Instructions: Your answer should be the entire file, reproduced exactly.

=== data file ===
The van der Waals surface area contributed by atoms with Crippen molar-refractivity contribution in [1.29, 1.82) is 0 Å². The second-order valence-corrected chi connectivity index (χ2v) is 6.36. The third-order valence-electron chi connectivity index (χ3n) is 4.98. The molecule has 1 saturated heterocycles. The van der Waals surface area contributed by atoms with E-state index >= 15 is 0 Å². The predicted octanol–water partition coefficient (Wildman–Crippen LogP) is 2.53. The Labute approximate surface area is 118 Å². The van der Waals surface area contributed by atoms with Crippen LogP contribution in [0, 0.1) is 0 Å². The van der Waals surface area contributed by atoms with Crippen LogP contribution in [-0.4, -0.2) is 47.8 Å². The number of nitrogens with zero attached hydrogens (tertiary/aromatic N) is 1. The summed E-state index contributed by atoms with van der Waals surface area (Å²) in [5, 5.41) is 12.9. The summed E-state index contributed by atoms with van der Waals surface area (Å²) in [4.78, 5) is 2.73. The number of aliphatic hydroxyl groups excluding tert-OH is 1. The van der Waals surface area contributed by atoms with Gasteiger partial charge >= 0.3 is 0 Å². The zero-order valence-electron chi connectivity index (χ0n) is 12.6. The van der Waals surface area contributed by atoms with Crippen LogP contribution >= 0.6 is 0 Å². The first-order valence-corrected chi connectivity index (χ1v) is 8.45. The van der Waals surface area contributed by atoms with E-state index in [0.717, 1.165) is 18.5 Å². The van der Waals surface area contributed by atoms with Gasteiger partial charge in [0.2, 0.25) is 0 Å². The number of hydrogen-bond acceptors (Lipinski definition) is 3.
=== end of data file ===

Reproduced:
The van der Waals surface area contributed by atoms with Crippen molar-refractivity contribution in [1.29, 1.82) is 0 Å². The second-order valence-corrected chi connectivity index (χ2v) is 6.36. The third-order valence-electron chi connectivity index (χ3n) is 4.98. The molecule has 1 saturated heterocycles. The van der Waals surface area contributed by atoms with E-state index >= 15 is 0 Å². The predicted octanol–water partition coefficient (Wildman–Crippen LogP) is 2.53. The Labute approximate surface area is 118 Å². The van der Waals surface area contributed by atoms with Crippen LogP contribution in [0, 0.1) is 0 Å². The van der Waals surface area contributed by atoms with Crippen LogP contribution in [-0.4, -0.2) is 47.8 Å². The number of nitrogens with zero attached hydrogens (tertiary/aromatic N) is 1. The summed E-state index contributed by atoms with van der Waals surface area (Å²) in [5, 5.41) is 12.9. The summed E-state index contributed by atoms with van der Waals surface area (Å²) in [4.78, 5) is 2.73. The number of aliphatic hydroxyl groups excluding tert-OH is 1. The van der Waals surface area contributed by atoms with Gasteiger partial charge >= 0.3 is 0 Å². The zero-order valence-electron chi connectivity index (χ0n) is 12.6. The van der Waals surface area contributed by atoms with Crippen LogP contribution >= 0.6 is 0 Å². The first-order valence-corrected chi connectivity index (χ1v) is 8.45. The van der Waals surface area contributed by atoms with E-state index in [0.717, 1.165) is 18.5 Å². The van der Waals surface area contributed by atoms with Gasteiger partial charge in [0.2, 0.25) is 0 Å². The number of hydrogen-bond acceptors (Lipinski definition) is 3.